The novel doesn’t shy away from going at all the layers of Dana’s situation. Every action she takes to save Rufus is one step closer to facilitating a rape, which is in turn necessary to her own existence. There’s nothing she can do on a big enough scale to affect the system of slavery; it’s a wrenching struggle to see her trying to survive within it, even with the protection Rufus provides. His understanding of her wrestles between “savior” and “inferior”, with a deep consciousness of the power he has over her. On developing a conflicting set of sympathies toward him as a human being, she tries to use her influence over him to push him into being a better person, which works about as well as you could realistically expect. As if all this weren’t enough to explore, Butler has Dana accidentally pull her husband back along with her, meaning they both have to play the expected roles of the era, with toxic effects.

It’s a mess. It’s a gloriously rendered mess of human conflict. Butler dives into a system with a blindingly obvious moral bedrock — slavery: bad! — and pulls out a stunning web of complexity without ever once sacrificing that founding principle. (It is awesome, and you should read it, is what I’m saying.)

Slavery is a recurring topic in Butler’s other novels, although none of them explore it with as much power as Kindred. Wild Seed spans several centuries, and its main character, Anyanwu, ends up on a slave ship in the earlier ones. (I should point out that Anyanwu is an immortal shapeshifter who wouldn’t have been there if it didn’t serve her purposes. That said, can you imagine Lestat putting up with a situation like that? The fact that Anyanwu’s original form is black and female, and that she always defaults back to this in spite of the social benefits of appearing white and/or male, could be a whole essay on identity in itself.)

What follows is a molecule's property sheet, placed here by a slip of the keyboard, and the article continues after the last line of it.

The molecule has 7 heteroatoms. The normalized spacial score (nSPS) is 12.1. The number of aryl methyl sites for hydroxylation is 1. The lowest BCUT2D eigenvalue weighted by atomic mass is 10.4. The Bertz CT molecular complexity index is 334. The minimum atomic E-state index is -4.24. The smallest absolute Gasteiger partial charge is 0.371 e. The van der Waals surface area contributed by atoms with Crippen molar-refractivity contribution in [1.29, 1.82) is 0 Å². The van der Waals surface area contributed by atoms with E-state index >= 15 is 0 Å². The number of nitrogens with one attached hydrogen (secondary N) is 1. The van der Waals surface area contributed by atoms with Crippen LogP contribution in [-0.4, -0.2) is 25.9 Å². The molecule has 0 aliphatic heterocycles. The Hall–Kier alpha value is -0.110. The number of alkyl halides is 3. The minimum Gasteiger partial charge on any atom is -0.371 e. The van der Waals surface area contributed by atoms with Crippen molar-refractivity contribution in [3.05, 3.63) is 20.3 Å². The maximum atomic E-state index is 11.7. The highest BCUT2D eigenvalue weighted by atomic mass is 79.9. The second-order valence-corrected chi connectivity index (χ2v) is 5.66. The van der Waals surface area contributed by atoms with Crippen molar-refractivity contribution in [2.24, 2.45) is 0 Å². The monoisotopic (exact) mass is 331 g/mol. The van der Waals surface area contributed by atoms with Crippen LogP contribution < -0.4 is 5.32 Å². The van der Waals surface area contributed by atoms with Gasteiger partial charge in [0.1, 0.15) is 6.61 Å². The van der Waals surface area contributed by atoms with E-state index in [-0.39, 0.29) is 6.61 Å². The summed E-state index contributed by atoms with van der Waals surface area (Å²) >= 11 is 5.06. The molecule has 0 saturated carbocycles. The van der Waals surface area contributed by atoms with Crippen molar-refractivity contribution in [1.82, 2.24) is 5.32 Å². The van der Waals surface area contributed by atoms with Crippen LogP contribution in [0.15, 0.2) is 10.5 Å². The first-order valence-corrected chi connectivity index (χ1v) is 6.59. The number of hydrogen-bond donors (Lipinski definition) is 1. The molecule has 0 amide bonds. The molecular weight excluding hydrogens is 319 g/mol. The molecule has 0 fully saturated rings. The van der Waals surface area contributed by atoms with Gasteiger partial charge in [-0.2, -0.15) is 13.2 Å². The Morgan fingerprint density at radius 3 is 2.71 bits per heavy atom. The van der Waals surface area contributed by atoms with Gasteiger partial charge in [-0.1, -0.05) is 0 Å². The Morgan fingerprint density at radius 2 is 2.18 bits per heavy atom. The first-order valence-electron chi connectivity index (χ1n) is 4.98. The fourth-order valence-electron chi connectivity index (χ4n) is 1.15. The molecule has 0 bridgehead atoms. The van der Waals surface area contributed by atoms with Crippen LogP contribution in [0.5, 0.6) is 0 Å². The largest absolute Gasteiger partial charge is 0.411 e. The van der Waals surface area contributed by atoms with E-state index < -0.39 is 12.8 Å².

And then there’s the Lilith’s Brood trilogy, which takes a whole different angle. Humanity as a whole is the colonized power; the alien invaders, called the Oankali, are taking ownership of us: culturally, bodily, genetically. And we’re going to like it.

Okay, backing up again. The Oankali are a fascinating species for a ton of reasons (the three sexes and their dynamics would be yet another whole separate essay), but the story is driven by their biological need to seek out diverse creatures and then add the new genetic material to their own. They can directly construct the genomes of their offspring, so no worries about incompatibility. (They can also mess with the physical structure of existing beings, which sounds like a total horror show until you realize it means they can cure cancer.) Humanity is reeling in the aftermath of a massive nuclear war, which makes it a handy time for the Oankali to swoop in and take over. Their plan is for the next generation of humans to be hybrids — or, if you like, the next generation of Oankali with a human upgrade.